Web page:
The Joy Luck Club | Critical Essay by Walter Shear

This literature criticism consists of approximately 12 pages of analysis & critique of The Joy Luck Club.
This section contains 3,312 words
(approx. 12 pages at 300 words per page)
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SOURCE: "Generational Differences and the Diaspora in The Joy Luck Club," in Critique, Spring, 1993, pp. 193-99.

In the following essay, Shear analyzes the mother-daughter relationship in Tan's The Joy Luck Club.

Orville Schell's review of The Joy Luck Club for the New York Times emphasizes that those millions of Chinese who were part of the diaspora of World War II and the fighting that resulted in the triumph of the Communists were subsequently cut off from the mainland and after 1949 left to fend for themselves culturally. Though Schell is struck by the way this book renders the vulnerability of these Chinese women in America, the novel's structure in fact succeeds in manifesting not merely the individual psychic tragedies of those caught up in this history, but the enormous agony of a culture enmeshed in a transforming crisis. What each person's story conveys is the terror...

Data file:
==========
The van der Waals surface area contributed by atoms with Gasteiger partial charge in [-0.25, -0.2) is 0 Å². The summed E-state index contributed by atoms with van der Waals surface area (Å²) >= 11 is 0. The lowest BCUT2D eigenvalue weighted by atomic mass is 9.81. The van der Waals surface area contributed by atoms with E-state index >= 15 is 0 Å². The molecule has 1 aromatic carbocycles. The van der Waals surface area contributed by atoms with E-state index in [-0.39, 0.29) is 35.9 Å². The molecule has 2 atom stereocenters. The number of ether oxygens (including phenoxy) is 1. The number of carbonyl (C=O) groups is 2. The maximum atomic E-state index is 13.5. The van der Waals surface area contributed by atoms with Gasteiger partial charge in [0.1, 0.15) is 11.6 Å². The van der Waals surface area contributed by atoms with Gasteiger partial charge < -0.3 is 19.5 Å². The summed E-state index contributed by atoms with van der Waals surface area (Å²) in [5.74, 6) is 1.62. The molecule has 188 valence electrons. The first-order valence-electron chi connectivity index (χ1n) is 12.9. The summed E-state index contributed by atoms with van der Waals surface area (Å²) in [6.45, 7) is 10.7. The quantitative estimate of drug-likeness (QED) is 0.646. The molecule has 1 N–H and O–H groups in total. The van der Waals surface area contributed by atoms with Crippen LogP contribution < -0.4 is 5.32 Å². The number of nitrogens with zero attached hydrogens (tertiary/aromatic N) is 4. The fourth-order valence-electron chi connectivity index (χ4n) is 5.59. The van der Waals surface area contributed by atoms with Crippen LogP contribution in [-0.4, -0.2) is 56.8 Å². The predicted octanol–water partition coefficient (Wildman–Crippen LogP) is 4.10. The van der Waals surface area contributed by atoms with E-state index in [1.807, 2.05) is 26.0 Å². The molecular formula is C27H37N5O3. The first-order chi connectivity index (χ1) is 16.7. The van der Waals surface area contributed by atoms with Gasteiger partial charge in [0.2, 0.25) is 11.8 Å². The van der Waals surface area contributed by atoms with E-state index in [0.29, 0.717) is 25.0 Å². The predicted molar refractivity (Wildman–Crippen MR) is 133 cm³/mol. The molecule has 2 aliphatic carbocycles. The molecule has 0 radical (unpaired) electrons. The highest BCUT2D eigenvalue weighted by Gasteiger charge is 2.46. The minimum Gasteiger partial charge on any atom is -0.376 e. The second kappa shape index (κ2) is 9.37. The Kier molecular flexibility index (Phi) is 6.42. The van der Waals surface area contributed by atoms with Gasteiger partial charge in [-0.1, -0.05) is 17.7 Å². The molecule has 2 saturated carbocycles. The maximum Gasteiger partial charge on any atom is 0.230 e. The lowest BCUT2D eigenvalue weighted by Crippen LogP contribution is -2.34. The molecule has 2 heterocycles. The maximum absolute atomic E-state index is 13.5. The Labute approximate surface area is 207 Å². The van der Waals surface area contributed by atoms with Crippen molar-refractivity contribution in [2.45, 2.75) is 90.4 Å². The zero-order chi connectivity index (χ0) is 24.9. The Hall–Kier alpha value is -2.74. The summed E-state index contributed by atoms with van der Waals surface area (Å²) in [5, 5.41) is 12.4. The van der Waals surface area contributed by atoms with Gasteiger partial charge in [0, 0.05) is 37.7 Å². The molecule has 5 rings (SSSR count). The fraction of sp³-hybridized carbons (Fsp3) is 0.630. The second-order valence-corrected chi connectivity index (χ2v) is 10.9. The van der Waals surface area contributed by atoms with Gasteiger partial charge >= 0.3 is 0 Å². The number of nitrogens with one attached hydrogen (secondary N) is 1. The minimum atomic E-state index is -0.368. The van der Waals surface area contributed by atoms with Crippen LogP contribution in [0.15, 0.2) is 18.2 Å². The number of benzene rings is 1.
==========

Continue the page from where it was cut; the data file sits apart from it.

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This section contains 3,312 words
(approx. 12 pages at 300 words per page)
Buy the Critical Essay by Walter Shear
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Literature Criticism Series
Critical Essay by Walter Shear from Literature Criticism Series. ©2005-2006 Thomson Gale, a part of the Thomson Corporation. All rights reserved.